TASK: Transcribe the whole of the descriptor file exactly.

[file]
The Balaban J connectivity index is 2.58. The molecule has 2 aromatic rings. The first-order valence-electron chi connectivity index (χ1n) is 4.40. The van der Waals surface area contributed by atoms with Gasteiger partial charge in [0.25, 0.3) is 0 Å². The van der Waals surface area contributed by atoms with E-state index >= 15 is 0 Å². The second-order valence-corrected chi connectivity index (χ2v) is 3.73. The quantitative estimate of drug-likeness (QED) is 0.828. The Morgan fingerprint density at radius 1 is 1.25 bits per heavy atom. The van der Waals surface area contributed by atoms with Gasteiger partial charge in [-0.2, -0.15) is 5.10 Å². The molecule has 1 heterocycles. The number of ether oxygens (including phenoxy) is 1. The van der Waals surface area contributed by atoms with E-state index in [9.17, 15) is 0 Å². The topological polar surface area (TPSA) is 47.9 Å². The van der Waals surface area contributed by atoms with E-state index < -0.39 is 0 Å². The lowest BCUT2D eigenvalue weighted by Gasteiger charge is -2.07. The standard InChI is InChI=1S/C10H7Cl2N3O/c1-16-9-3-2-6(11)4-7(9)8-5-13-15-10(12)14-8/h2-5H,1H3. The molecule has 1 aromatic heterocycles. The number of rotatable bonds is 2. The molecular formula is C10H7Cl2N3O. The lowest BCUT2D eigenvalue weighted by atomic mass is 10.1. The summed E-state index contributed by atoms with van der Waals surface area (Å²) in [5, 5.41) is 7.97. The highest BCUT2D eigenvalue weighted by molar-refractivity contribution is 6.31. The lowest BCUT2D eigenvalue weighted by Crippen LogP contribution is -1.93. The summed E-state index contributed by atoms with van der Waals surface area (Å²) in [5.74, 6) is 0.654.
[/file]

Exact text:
The Balaban J connectivity index is 2.58. The molecule has 2 aromatic rings. The first-order valence-electron chi connectivity index (χ1n) is 4.40. The van der Waals surface area contributed by atoms with Gasteiger partial charge in [0.25, 0.3) is 0 Å². The van der Waals surface area contributed by atoms with E-state index >= 15 is 0 Å². The second-order valence-corrected chi connectivity index (χ2v) is 3.73. The quantitative estimate of drug-likeness (QED) is 0.828. The Morgan fingerprint density at radius 1 is 1.25 bits per heavy atom. The van der Waals surface area contributed by atoms with Gasteiger partial charge in [-0.2, -0.15) is 5.10 Å². The molecule has 1 heterocycles. The number of ether oxygens (including phenoxy) is 1. The van der Waals surface area contributed by atoms with E-state index in [9.17, 15) is 0 Å². The topological polar surface area (TPSA) is 47.9 Å². The van der Waals surface area contributed by atoms with E-state index < -0.39 is 0 Å². The lowest BCUT2D eigenvalue weighted by Gasteiger charge is -2.07. The standard InChI is InChI=1S/C10H7Cl2N3O/c1-16-9-3-2-6(11)4-7(9)8-5-13-15-10(12)14-8/h2-5H,1H3. The molecule has 1 aromatic heterocycles. The number of rotatable bonds is 2. The molecular formula is C10H7Cl2N3O. The lowest BCUT2D eigenvalue weighted by atomic mass is 10.1. The summed E-state index contributed by atoms with van der Waals surface area (Å²) in [5, 5.41) is 7.97. The highest BCUT2D eigenvalue weighted by molar-refractivity contribution is 6.31. The lowest BCUT2D eigenvalue weighted by Crippen LogP contribution is -1.93. The summed E-state index contributed by atoms with van der Waals surface area (Å²) in [5.74, 6) is 0.654.